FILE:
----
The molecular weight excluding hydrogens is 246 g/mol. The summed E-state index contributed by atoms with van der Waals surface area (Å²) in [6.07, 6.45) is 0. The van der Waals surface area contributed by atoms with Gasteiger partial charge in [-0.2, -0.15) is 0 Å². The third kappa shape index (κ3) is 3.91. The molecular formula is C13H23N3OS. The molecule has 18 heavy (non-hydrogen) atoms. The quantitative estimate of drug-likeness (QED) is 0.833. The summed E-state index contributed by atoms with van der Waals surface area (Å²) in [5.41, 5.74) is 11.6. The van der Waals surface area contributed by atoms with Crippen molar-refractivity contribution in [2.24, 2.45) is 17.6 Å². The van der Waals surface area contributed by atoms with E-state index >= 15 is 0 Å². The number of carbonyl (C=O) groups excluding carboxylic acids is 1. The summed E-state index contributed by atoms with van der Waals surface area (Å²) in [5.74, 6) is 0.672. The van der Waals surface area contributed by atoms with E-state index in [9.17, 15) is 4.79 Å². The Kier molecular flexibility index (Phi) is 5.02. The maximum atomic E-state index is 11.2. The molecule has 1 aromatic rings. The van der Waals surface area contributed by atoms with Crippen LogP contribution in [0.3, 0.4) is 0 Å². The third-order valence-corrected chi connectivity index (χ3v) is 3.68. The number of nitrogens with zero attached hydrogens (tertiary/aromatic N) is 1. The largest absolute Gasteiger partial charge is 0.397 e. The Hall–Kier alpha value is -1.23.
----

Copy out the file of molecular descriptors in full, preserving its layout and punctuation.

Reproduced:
The molecular weight excluding hydrogens is 246 g/mol. The summed E-state index contributed by atoms with van der Waals surface area (Å²) in [6.07, 6.45) is 0. The van der Waals surface area contributed by atoms with Gasteiger partial charge in [-0.2, -0.15) is 0 Å². The third kappa shape index (κ3) is 3.91. The molecular formula is C13H23N3OS. The molecule has 18 heavy (non-hydrogen) atoms. The quantitative estimate of drug-likeness (QED) is 0.833. The summed E-state index contributed by atoms with van der Waals surface area (Å²) in [5.41, 5.74) is 11.6. The van der Waals surface area contributed by atoms with Crippen molar-refractivity contribution in [2.24, 2.45) is 17.6 Å². The van der Waals surface area contributed by atoms with E-state index >= 15 is 0 Å². The number of carbonyl (C=O) groups excluding carboxylic acids is 1. The summed E-state index contributed by atoms with van der Waals surface area (Å²) in [5.74, 6) is 0.672. The van der Waals surface area contributed by atoms with E-state index in [9.17, 15) is 4.79 Å². The Kier molecular flexibility index (Phi) is 5.02. The maximum atomic E-state index is 11.2. The molecule has 1 aromatic rings. The van der Waals surface area contributed by atoms with Crippen LogP contribution in [0.3, 0.4) is 0 Å². The third-order valence-corrected chi connectivity index (χ3v) is 3.68. The number of nitrogens with zero attached hydrogens (tertiary/aromatic N) is 1. The largest absolute Gasteiger partial charge is 0.397 e. The Hall–Kier alpha value is -1.23.